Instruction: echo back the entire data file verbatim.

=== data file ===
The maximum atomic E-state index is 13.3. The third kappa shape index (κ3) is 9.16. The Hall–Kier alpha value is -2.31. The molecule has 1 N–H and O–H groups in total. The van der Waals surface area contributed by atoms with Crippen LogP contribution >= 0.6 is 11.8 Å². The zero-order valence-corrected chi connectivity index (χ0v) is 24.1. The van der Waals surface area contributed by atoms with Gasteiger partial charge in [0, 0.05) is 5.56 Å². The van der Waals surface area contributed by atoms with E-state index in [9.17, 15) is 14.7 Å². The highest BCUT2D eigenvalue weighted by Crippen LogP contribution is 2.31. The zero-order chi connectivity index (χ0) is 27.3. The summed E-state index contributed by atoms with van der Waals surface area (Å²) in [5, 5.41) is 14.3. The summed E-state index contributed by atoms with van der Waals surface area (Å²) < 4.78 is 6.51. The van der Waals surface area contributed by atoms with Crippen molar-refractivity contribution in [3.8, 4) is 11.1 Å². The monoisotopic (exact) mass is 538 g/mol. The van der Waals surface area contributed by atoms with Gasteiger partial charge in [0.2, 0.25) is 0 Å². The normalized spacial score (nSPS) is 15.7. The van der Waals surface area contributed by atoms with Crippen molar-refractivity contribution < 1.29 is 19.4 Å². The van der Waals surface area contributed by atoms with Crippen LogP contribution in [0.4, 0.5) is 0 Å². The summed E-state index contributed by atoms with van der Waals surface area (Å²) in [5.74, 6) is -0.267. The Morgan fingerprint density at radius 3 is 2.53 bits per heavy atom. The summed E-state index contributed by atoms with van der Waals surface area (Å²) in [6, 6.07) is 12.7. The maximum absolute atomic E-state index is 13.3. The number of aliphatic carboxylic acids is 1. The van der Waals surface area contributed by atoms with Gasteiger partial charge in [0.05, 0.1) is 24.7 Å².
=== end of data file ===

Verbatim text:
The maximum atomic E-state index is 13.3. The third kappa shape index (κ3) is 9.16. The Hall–Kier alpha value is -2.31. The molecule has 1 N–H and O–H groups in total. The van der Waals surface area contributed by atoms with Crippen LogP contribution >= 0.6 is 11.8 Å². The zero-order valence-corrected chi connectivity index (χ0v) is 24.1. The van der Waals surface area contributed by atoms with Gasteiger partial charge in [0, 0.05) is 5.56 Å². The van der Waals surface area contributed by atoms with E-state index in [9.17, 15) is 14.7 Å². The highest BCUT2D eigenvalue weighted by Crippen LogP contribution is 2.31. The zero-order chi connectivity index (χ0) is 27.3. The summed E-state index contributed by atoms with van der Waals surface area (Å²) in [5, 5.41) is 14.3. The summed E-state index contributed by atoms with van der Waals surface area (Å²) < 4.78 is 6.51. The van der Waals surface area contributed by atoms with Crippen molar-refractivity contribution in [3.8, 4) is 11.1 Å². The monoisotopic (exact) mass is 538 g/mol. The van der Waals surface area contributed by atoms with Gasteiger partial charge in [0.2, 0.25) is 0 Å². The normalized spacial score (nSPS) is 15.7. The van der Waals surface area contributed by atoms with Crippen molar-refractivity contribution < 1.29 is 19.4 Å². The van der Waals surface area contributed by atoms with Crippen LogP contribution in [0.4, 0.5) is 0 Å². The summed E-state index contributed by atoms with van der Waals surface area (Å²) in [5.74, 6) is -0.267. The Morgan fingerprint density at radius 3 is 2.53 bits per heavy atom. The summed E-state index contributed by atoms with van der Waals surface area (Å²) in [6, 6.07) is 12.7. The maximum absolute atomic E-state index is 13.3. The number of aliphatic carboxylic acids is 1. The van der Waals surface area contributed by atoms with Gasteiger partial charge in [0.05, 0.1) is 24.7 Å².